The day began with a 7:15am pick-up at my hostel in Te Anau. Another shuttle from Tracknet: this time to The Divide, one of the ends of the Routeburn Track just about a one hour drive west on the Te Anau-Milford Highway. My bag would be significantly heavier this trip compared to my trek on the Kepler Track which I had come off just one and a half days ago.
Unlike the Kepler, which is a loop, the Routeburn is a one way (or out and back for the more ambitious). I would end my trek in three days closer to Queenstown than Te Anau and would be shuttled from the end to the adventure capitol of Queenstown to finish my New Zealand adventures before flying back to Auckland and onward to Hong Kong. I had to have ALL of my belongings that I brought to New Zealand with me on my back this trip. There was no locker I could return to for any unnecessary gear.
Our van full of hikers arrived at The Divide at 8:30am. Many of its passengers would become my hiking companions over the next three days. We all hopped out of the van, stretched our legs, and readied ourselves for the day of hiking ahead.
The track began to ascend immediately and continued ascending for about 2 miles; at that point, you arrive at the junction with Key Summit. Knowing the day was relatively low mileage (7.5 miles), the two mile round trip up and back to Key Summit would be quite achievable that day. I took the turn off for Key Summit and ascended further towards the summit and spectacular views of the surrounding ranges and Lake Marian (see photo below).
The summit had nearly 360 degree views, well worth my additional effort in getting there.
After descending back to the main track, now the track descended slightly towards Lake Howden, a pretty little lake, and Howden Hut.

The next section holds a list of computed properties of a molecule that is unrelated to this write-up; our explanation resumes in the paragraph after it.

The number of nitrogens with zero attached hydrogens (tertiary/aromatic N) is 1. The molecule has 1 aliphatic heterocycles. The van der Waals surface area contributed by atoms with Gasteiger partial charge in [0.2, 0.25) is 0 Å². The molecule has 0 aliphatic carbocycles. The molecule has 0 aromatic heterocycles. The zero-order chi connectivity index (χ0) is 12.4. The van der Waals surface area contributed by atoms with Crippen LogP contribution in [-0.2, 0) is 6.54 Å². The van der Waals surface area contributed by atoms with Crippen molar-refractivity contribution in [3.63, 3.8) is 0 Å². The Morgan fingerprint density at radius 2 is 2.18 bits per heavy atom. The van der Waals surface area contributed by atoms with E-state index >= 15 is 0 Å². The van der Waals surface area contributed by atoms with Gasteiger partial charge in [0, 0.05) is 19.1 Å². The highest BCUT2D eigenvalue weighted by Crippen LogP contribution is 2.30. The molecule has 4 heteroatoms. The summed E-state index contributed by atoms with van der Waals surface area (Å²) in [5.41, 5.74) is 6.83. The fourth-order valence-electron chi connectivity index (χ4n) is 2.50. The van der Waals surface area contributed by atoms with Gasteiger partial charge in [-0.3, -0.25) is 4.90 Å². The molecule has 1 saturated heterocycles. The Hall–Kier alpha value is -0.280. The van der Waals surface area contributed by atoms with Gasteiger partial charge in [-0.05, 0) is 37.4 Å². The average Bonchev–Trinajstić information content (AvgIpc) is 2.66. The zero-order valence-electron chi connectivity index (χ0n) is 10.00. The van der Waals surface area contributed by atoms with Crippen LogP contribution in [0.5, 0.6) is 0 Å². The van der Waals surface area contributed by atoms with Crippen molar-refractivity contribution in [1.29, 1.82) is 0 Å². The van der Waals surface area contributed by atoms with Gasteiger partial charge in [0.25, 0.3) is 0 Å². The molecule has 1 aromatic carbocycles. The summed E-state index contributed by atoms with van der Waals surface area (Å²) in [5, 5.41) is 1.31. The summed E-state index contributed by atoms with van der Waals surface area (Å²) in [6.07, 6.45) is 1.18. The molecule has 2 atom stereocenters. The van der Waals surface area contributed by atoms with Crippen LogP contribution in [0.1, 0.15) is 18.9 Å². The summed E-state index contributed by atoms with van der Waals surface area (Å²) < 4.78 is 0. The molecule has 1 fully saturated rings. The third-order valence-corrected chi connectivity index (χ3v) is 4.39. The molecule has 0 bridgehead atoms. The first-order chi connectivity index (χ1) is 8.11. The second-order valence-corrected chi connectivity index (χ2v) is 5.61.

I stopped for a brief snack, but didn’t linger too long because, as with other lower elevation lakes I have encountered in New Zealand, mosquitos were still a force to reckon with. From Lake Howden, the trail ascends again for about 2 miles before leveling off and then descending slightly towards Lake MacKenzie, my destination for the night. On the ascent, I passed the magnificent Earland Falls, a nice photo stop.
You remain in tree-line all the way to Lake MacKenzie, an additional 3 miles past Earland Falls. When you arrive in the valley in which Lake MacKenzie lies, you think the hut you first come upon is the NZ DOC hut, but then you spy Lazy Boy loungers and floor to ceiling windows and realize that this is one of the “guided hikes” huts (see photo below); the hikes costs 1500 NZD, you get fed steak dinners that someone else cooks for you, and you only need to carry your clothing.
I quickly realized my error and continued on to the hut the rest of the 99% of the world might be to afford (although at 65 NZD a night, certainly not affordable still to a large segment of the world). I arrived around 1 pm, found a bunk in the bunkhouse above the great room, and started a pot of water boiling for tea with my lunch.
Photos above: Lake MacKenzie and the NZ DOC hut.
The Lake MacKenzie hut sleeps 50 people. According to the hut ranger, the hut has been fully booked every night since the opening day of the season and is fully booked until the last night of the season on April 30th.
At the hut I met many interesting people including a Polish man about my age, who had to take 25 hours of flights to reach Queenstown, New Zealand, and regaled me with stories of all the hikes he has undertaken in the past few years. He said that he tries to summit a new peak three to four times a year, and next his sights were on the Alborz Mountains near Tehran.
Again, like all the other large huts on the Great Walks, as the night moved from 6pm to 7pm to 8pm, the conversations got louder, and an energy filled the huts. However, once hiker’s midnight hit (9pm), there was a shared recognition of the necessity for quiet. I retired to my bunk, excited by talk of snow overnight and throughout the next day.